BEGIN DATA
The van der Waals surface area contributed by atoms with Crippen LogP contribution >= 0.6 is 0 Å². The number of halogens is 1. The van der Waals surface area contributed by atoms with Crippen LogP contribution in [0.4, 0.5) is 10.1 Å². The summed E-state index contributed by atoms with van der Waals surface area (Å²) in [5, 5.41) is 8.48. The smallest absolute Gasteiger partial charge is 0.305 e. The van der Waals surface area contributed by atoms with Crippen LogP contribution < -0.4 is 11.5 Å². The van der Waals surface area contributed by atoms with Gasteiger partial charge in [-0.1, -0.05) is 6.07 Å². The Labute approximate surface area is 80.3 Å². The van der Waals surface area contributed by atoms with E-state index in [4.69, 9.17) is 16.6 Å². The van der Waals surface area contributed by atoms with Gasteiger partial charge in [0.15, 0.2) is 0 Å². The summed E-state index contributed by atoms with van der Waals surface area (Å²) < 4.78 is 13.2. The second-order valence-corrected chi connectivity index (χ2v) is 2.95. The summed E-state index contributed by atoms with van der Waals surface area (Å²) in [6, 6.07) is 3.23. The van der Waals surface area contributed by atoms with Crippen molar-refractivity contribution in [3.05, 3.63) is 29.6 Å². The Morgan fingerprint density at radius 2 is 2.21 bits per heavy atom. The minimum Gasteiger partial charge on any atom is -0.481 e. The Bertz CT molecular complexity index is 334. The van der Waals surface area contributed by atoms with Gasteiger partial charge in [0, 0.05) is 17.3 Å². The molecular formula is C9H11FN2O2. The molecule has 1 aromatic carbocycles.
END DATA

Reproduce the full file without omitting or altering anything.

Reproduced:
The van der Waals surface area contributed by atoms with Crippen LogP contribution >= 0.6 is 0 Å². The number of halogens is 1. The van der Waals surface area contributed by atoms with Crippen LogP contribution in [0.4, 0.5) is 10.1 Å². The summed E-state index contributed by atoms with van der Waals surface area (Å²) in [5, 5.41) is 8.48. The smallest absolute Gasteiger partial charge is 0.305 e. The van der Waals surface area contributed by atoms with Crippen LogP contribution < -0.4 is 11.5 Å². The van der Waals surface area contributed by atoms with Gasteiger partial charge in [-0.1, -0.05) is 6.07 Å². The Labute approximate surface area is 80.3 Å². The van der Waals surface area contributed by atoms with E-state index in [4.69, 9.17) is 16.6 Å². The van der Waals surface area contributed by atoms with Gasteiger partial charge in [0.15, 0.2) is 0 Å². The summed E-state index contributed by atoms with van der Waals surface area (Å²) < 4.78 is 13.2. The second-order valence-corrected chi connectivity index (χ2v) is 2.95. The summed E-state index contributed by atoms with van der Waals surface area (Å²) in [6, 6.07) is 3.23. The van der Waals surface area contributed by atoms with Crippen molar-refractivity contribution in [3.05, 3.63) is 29.6 Å². The Morgan fingerprint density at radius 2 is 2.21 bits per heavy atom. The minimum Gasteiger partial charge on any atom is -0.481 e. The Bertz CT molecular complexity index is 334. The van der Waals surface area contributed by atoms with Gasteiger partial charge in [0, 0.05) is 17.3 Å². The molecular formula is C9H11FN2O2. The molecule has 1 aromatic carbocycles.